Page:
Songwriting...Wolf and Justman worked really well together. "Teresa", "Angel in Blue," "River Blindness," "Musta Got Lost," "Give It Up." On top of that, their choice of cover material was top-notch.
The frontman...Wolf was one of the best fronters in all of rock & roll. His sense of history rivals anyone's, and he brought the whole ball of wax to the stage. Manic energy, great singing, James Brown, Mick Jagger, and Van Morrison all rolled into one, and an influence on anybody from Springsteen to Steven Tyler. But he wasn't just showboating, and he couldn't have done it without the band that surrounded him. He knew that. And like everyone else in the band, he did what was needed, but nothing excessive.
Dave Marsh writes:
This is a first-rate analysis. But the key is also that the sum of the parts was often beside the point, because the parts themselves were so grand. Imagine a jam band with a sense of humor, an authentic rhythm section with the ability to shuffle and swing both, a couple guys with the chops (Pete and drummer Stephen Jo Bladd) to sing doowop, one of the great harp men, fantastic guitarist, musical genius keyboardist and arranger (Seth Justman who musta been about 15 when he joined them), and on top of that, a frontman who really could dance and sing (the real Mick Jagger by my lights; meaning, I think of him the way others think of Mick, except I don't need all the excuses)...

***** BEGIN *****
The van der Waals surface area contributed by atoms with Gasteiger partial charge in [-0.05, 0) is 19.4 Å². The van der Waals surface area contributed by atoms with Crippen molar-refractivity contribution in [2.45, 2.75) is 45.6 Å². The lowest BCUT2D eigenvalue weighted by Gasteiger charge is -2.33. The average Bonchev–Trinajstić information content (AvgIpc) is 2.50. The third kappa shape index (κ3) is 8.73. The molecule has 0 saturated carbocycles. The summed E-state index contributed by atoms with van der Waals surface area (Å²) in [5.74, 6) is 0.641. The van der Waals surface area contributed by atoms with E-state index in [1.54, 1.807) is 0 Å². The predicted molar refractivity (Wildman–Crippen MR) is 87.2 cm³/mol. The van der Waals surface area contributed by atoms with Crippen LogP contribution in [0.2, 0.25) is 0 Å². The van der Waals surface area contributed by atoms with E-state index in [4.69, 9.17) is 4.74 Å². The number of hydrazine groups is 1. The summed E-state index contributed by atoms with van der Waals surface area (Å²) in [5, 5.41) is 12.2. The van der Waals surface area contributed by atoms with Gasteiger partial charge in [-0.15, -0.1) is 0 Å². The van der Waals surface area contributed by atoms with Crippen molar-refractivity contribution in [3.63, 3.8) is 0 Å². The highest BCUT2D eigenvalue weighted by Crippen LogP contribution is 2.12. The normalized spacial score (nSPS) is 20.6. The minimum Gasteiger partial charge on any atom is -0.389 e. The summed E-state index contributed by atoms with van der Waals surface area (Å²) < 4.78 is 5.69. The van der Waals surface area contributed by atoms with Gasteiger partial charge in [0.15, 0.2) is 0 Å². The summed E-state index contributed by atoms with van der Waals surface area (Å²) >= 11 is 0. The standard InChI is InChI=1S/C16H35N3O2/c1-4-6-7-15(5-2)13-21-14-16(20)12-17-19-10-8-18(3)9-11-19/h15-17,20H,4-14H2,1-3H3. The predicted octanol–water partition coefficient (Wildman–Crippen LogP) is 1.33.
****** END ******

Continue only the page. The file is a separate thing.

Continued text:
They were the only great American rock band that lasted.
I think the thing Steve is talking about with the balance and the conciseness--to me, the model for it all was the Stones, sure, but even more than that the great Muddy Waters Band with Jimmy Rogers and Little Walter.